And what of children’s horrendous crimes committed while staying at this house? Their ingenious methods of dispatching their adult “playmates” would teach the average serial killer in a slasher flick a thing or two. The kids start simple, including beating to death one of their earliest victims with shed tools, and continue on to set up a lynching via small engine and wire, pouring piranhas into a bathtub while holding their victim under water, and placing bear traps in just the right locations. The bloodletting never goes completely over the top, though a little more splatter would have been most welcome, and there remains several cringe-inducing moments. Underneath everything is a score courtesy of William Loose (who was at the time also providing Russ Meyer music for many of his movies) who keeps the mood oddly light and quirky.
Modern killer kiddie movies, including the phenomenal French release Ils and the upcoming The Strangers, boast that their tales are based on true events, but they owe much to this semi-unknown film which has never truly been given its due. Here is where you’ll discover for the first time children that just want to play, and when they run out of human toys, they will simply move on the next house. Again and again and again.
Code Red’s release of the movie is a completely middle-of-the-road release for a print from the seventies, which is presented here in anamorphic widescreen and has been pulled from the original 35mm elements. There appears to be little or no restoration to the print, which contains minor blemishes and scratches throughout the movie. The audio suffers the same fate, with sound pops, a limited aural range with a very low levels. Though this deteriorated look, much like the multitude of recent “grindhouse” DVD releases, adds a bit of style and texture to the movie, a little care in touching up the print would have been nice.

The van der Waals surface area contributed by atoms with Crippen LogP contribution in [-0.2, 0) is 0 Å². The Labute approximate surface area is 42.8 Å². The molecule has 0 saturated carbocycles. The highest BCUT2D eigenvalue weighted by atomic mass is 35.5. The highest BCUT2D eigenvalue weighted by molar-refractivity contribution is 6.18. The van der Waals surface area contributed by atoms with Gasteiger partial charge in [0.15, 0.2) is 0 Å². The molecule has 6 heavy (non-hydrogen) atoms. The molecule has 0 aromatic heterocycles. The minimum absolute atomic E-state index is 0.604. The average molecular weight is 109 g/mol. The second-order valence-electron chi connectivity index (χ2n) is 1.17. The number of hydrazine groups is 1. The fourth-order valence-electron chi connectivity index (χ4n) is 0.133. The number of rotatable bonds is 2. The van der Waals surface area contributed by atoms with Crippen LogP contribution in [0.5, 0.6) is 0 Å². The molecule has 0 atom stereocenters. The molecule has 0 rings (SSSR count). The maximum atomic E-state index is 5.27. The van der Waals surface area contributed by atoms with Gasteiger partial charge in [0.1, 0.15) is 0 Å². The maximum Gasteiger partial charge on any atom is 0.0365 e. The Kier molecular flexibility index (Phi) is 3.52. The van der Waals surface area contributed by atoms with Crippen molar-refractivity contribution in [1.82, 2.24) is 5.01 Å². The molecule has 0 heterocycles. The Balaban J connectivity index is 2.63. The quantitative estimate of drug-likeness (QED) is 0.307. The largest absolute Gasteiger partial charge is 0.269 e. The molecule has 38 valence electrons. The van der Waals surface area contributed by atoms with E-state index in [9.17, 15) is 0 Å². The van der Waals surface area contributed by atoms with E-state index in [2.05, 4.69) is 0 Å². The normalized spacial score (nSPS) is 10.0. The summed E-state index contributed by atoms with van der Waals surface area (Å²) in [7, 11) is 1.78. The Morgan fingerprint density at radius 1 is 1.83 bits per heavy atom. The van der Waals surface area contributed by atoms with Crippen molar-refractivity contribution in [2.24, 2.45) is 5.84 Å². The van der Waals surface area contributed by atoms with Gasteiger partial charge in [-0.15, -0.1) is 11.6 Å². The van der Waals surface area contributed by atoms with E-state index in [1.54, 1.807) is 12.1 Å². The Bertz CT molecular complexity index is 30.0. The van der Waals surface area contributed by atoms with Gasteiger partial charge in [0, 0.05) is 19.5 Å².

Audio Commentary – Actors Joan McCall, Dawn Lyn, along with David Sheldon, Mickey Blowitz and film historian Darren Gross provide a fun commentary with little tidbits about the production and their thoughts on the film.
Interviews – Actors Tierre Turner, Joan McCall, Dawn Lyn, along with Producer Michael Blowitz and uncredited co-director David Sheldon are interviewed especially for this release as they look back with fine memories on the filming of Devil Times Five.
Poster Gallery – A short and sweet look at a few of the posters created for the film’s release.
Alternate Main Title Sequence – Actually just footage of the film’s title card, rather than a title sequence.
Original Trailer – Beware! This spoiler-filled trailer includes footage from every death scene.
Additional Trailers – Six trailers for additional movies released under the Code Red banner.
Kids. While usually they are figuratively the death of us, this time around they actually are the harbingers of death. Best watch this if you are on the fence about wanting children of your own, for you’ll soon discover these “bundles of joy” are nothing more than potential killers waiting for their chance to burn you alive.
Code Red / BCI presents Devil Times Five. Directed by Sean MacGregor. Starring Sorrell Booke, Shelley Morrison, Carolyn Stellar, Leif Garrett, Dawn Lyn. Written by John Durren & Sandra Lee Blowitz. Running time: 85 minutes. Rated R. Released on DVD: May 6, 2008. Available at Amazon.com.